Our advice for clinicians on the coronavirus is here.
If you are a member of the public looking for information and advice about coronavirus (COVID-19), including information about the COVID-19 vaccine, go to the NHS website. You can also find guidance and support on the GOV.UK website.
The NHS and leading eating disorder charity Beat have drawn up new guidance to help people of all ages suffering with an illness and their families cope over the festive season.
The Christmas period can be an extremely difficult time of year, with increased emphasis on food and drink during the party season placing an additional strain on people with conditions such as anorexia or bulimia.
The NHS and Beat have teamed up to produce practical steps to help worried friends and families and those of any age with an illness navigate the period and make it as stress free as possible – while continuing to manage a condition.
NHS eating disorder services are being ramped-up nationwide, with additional funding of £30 million each year supporting 70 teams delivering care to thousands more young people as part of the NHS Long Term Plan.
Dr Prathiba Chitsabesan, NHS associate clinical director for children and young people’s mental health said: “Living with an eating disorder is a constant struggle but Christmas can be particularly challenging with an increased focus on food, drink and big get togethers, while the added pressure of New Year resolutions and the bombardment of weight loss messaging is just around the corner.
“Helping families manage these conditions at home can be crucial and hopefully these tips will really make a difference.”
The joint advice is based on first-hand experience from clinicians, patients and parents. It outlines tips that can ease the pressure for those with an eating disorder. Some of the suggested techniques include:
- serve food as a buffet rather than as sit-down meals
- minimise the social expectations of people with eating disorders over the festive season
- treat meals on and around Christmas Day as routinely as possible
- plan well ahead and think about how food features in your days
- once dinner is over, shift the focus on to other activities like playing games or watching a family film
- make loved ones aware to avoid questions about weight or appetite
Eating disorders can sometimes go undetected for a long time, even by those closest to the person who is unwell. As Christmas can also be a time where families come together, often for the first time in several months, it may be the first time symptoms are noticed. Beat has published advice on how to spot the signs of an eating disorder on their website.
From the 24 December to the 1 of January, Beat’s Helplines will be open every day from 4.00pm – 8.00pm. Anyone in need of support can get in contact via phone, email, anonymous one-to-one webchat or social media messaging.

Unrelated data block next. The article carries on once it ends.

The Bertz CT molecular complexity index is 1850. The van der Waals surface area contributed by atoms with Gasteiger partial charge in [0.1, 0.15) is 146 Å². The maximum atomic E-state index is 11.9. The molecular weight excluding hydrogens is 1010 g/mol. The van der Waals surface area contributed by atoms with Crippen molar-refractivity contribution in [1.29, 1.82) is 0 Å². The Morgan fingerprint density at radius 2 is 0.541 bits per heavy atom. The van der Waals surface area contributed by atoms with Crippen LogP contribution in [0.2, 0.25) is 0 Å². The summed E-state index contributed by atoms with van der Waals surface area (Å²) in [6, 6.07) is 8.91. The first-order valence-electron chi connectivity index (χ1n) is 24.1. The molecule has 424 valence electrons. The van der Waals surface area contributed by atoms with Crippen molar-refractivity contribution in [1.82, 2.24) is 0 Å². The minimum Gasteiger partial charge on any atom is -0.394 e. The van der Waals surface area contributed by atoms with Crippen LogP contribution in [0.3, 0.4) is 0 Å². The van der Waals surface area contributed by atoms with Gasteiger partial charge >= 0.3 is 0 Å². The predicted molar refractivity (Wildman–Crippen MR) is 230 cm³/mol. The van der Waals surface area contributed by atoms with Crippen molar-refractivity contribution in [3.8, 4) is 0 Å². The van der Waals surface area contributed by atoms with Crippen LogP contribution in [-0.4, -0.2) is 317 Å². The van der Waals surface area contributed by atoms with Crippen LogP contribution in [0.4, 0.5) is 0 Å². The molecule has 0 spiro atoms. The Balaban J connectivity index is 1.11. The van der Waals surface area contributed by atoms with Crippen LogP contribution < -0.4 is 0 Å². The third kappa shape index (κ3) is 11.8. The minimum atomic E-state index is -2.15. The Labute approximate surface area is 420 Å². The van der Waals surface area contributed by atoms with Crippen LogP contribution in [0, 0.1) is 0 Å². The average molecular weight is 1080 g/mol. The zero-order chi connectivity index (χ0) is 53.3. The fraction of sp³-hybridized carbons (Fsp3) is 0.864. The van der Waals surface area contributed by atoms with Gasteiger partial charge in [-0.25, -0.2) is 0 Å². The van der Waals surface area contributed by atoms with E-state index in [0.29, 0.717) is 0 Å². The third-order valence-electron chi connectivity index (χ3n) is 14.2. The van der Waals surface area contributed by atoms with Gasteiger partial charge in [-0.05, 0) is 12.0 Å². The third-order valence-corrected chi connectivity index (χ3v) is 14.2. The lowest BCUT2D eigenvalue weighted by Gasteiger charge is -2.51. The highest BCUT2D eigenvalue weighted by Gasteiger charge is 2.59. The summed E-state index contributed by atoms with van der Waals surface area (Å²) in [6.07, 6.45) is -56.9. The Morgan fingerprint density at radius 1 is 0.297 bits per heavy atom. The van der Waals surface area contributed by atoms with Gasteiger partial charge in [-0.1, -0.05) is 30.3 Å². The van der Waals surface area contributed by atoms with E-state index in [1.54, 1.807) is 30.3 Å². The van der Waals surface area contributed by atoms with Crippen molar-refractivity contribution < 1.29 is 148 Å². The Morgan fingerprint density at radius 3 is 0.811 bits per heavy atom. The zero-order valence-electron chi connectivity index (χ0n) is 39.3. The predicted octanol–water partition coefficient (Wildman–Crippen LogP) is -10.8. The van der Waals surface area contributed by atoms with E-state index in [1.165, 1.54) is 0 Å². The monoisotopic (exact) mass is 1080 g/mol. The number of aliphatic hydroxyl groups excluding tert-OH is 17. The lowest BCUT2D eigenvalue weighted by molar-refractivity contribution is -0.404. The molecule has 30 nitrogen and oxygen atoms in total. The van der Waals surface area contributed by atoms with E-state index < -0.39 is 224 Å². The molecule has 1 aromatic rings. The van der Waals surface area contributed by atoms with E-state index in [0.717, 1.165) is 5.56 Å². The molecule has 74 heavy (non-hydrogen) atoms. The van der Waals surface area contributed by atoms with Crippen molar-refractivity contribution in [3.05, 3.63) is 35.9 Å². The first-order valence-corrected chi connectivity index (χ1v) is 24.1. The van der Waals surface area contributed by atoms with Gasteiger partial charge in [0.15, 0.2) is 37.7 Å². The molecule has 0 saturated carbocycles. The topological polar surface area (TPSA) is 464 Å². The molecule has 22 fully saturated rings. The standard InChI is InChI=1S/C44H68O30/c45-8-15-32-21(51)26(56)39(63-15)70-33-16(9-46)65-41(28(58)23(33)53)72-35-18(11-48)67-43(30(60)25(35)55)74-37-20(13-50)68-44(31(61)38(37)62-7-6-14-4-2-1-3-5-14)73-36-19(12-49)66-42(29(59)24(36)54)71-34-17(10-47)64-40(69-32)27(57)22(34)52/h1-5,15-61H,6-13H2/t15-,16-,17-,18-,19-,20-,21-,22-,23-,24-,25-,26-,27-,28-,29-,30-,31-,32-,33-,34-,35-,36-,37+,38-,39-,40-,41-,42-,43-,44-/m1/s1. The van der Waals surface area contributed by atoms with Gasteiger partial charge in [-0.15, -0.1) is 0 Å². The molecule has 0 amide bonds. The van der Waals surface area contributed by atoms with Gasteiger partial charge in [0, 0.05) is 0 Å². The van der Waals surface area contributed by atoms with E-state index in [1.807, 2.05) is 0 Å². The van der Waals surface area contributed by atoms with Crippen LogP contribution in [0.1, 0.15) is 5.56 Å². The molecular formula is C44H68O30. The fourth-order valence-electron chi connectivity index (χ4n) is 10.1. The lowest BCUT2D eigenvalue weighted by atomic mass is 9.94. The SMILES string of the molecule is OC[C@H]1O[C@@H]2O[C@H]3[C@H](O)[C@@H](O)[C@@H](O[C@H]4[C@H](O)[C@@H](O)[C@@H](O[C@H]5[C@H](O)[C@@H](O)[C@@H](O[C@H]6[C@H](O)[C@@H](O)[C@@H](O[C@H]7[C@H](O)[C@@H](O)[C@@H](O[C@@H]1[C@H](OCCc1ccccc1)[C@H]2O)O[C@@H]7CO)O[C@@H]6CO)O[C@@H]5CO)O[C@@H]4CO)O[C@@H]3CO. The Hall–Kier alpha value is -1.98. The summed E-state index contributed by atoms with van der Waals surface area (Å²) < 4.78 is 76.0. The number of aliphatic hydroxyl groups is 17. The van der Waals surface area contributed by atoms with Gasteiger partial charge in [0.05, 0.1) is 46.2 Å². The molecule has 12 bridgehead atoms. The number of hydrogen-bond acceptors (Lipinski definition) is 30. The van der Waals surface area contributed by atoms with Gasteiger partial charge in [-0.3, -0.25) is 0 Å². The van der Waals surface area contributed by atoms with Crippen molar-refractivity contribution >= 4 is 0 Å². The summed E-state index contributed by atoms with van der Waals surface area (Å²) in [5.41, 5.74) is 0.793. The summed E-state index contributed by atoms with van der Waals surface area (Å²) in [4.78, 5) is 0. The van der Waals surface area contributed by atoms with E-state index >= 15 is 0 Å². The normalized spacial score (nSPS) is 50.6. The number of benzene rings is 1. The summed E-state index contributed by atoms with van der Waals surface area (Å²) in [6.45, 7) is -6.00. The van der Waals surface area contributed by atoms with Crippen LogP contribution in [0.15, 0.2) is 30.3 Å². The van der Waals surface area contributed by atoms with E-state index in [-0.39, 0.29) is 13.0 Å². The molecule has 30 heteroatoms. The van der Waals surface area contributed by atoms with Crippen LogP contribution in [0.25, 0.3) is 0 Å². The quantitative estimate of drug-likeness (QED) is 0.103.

The Beat Helpline can be reached on 0808 801 0677, or there is a dedicated Youthline for under-18s on 0808 801 0711.The online support groups and one-to-one webchat can be accessed on beateatingdisorders.org.uk.
Beat’s Director of Services, Caroline Price said: “The Christmas period can be extremely difficult for people with all kinds of eating disorder. The pressure to eat large amounts can be triggering for people with binge eating disorder and bulimia, as well as causing anxiety for people with anorexia.
“People with eating disorders often try to hide their illness and at Christmas when eating is a social occasion – often with people who they do not see frequently – they may feel ashamed and want to isolate themselves from others.
“At the same time, Christmas can be a source of distress for families who are caring for someone with an eating disorder.
“All these pressures can be made more difficult as the normal support networks are often not available at Christmas, as friends may be away and regular social activities close for the holidays. Anyone worried about their own or someone else’s health can contact Beat’s Helplines 365 days a year.”
Katie, who is in recovery from an eating disorder, said: “I found Christmas incredibly hard when I was unwell and blamed myself for not being ‘normal’. Although things are much better nowadays it’s still a challenge due to the negative memories associated with my illness and the holidays, and the overwhelming amount of food and socialising that occurs.
“Eating disorders don’t break for Christmas, and it’s important that people appreciate those close to them may struggle with the festivities and may need to take it more slowly and be supported.”
The NHS is seeing record numbers of children and young people for eating disorders and waiting times for starting treatment are improving thanks to 70 new community eating disorder teams who can provide specialist support.
Since 2016, with the support of additional investment to improve access and treatment outcomes, there has been an increase in young people accessing dedicated eating disorder services from around 5,000 in 2016/17 to over 7,500 in 2018/19.
At least four out of five children are now starting treatment within one week if urgent and four weeks if non-urgent.
The NHS is continuing to increase investment to meet rising demand as part of its Long Term Plan to enhance the service offer and ensure the standard is met and maintained for children and young people. It also sets out a clear plan with new funding to improve care for adults and older adults with eating disorders.”